Local News Archive
Print Issue: December 6, 1990
Priests Reflect On Images Of Self, God In Assembly
By Paula Day
In order to deepen his spiritual life, a priest must be able to say, "All I can be is a little man, a poor man."
With these words, Father Richard Rohr, OFM, challenged priests of the Atlanta Province to empty themselves of self so they could, in the worlds of Thomas Merton, be "vacant for God."
In a November 27-28 Second Annual Assembly of Priests, Father Rohr addressed the psychological underpinnings of masculine spirituality and the need for detachment and integration in one's journey. He is a frequent director of priest retreats, an author, and director of the Center for Action and Contemplation in Albuquerque, NM.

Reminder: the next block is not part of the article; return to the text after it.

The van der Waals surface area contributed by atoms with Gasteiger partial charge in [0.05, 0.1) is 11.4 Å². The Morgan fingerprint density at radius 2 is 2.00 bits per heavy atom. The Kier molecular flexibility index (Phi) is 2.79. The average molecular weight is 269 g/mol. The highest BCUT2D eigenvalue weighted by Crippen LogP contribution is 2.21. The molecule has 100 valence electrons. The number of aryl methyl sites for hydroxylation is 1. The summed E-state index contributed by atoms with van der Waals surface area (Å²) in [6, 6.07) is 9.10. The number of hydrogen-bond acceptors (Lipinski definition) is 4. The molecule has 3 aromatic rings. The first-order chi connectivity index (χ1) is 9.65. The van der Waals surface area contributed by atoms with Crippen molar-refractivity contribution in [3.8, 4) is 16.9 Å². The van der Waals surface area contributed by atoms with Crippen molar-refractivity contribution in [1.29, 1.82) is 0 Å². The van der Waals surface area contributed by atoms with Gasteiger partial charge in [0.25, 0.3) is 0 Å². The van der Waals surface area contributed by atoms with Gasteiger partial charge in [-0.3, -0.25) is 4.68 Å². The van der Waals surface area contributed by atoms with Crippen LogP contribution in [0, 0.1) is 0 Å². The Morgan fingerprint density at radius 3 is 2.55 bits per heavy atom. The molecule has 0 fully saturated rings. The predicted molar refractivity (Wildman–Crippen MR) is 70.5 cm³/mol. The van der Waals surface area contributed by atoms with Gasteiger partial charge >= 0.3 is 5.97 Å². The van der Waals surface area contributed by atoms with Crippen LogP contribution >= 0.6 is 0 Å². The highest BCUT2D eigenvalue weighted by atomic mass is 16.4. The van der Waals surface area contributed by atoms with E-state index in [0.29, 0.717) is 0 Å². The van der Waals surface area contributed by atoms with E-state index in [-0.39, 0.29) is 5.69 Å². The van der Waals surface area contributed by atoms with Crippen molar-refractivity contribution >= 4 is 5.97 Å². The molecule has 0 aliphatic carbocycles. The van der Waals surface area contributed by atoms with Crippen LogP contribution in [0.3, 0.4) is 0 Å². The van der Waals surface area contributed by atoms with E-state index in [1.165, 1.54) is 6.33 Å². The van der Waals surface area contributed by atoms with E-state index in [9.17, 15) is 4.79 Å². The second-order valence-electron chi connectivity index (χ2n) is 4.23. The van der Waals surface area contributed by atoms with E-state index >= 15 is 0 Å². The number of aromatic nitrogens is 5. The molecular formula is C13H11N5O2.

"If you need to be loved, to be liked, in no way can you preach the Gospel," the Franciscan told his brother priests, "because you will seek domination and illusion rather than truth."
The first day's session concentrated on examining one's self-illusions through understanding the issue of power and recognizing the value of a good, healthy and necessary use of power.
"If we don't integrate power, we will misuse and abuse it," Father Rohr pointed out.
On the second day of the sessions the Franciscan asked his listeners to examine their operative images of God, noting that a sign of spiritual growth is moving from an image of God as one who serves and maintains, to the One who is completely another, unnameable, He Who Is.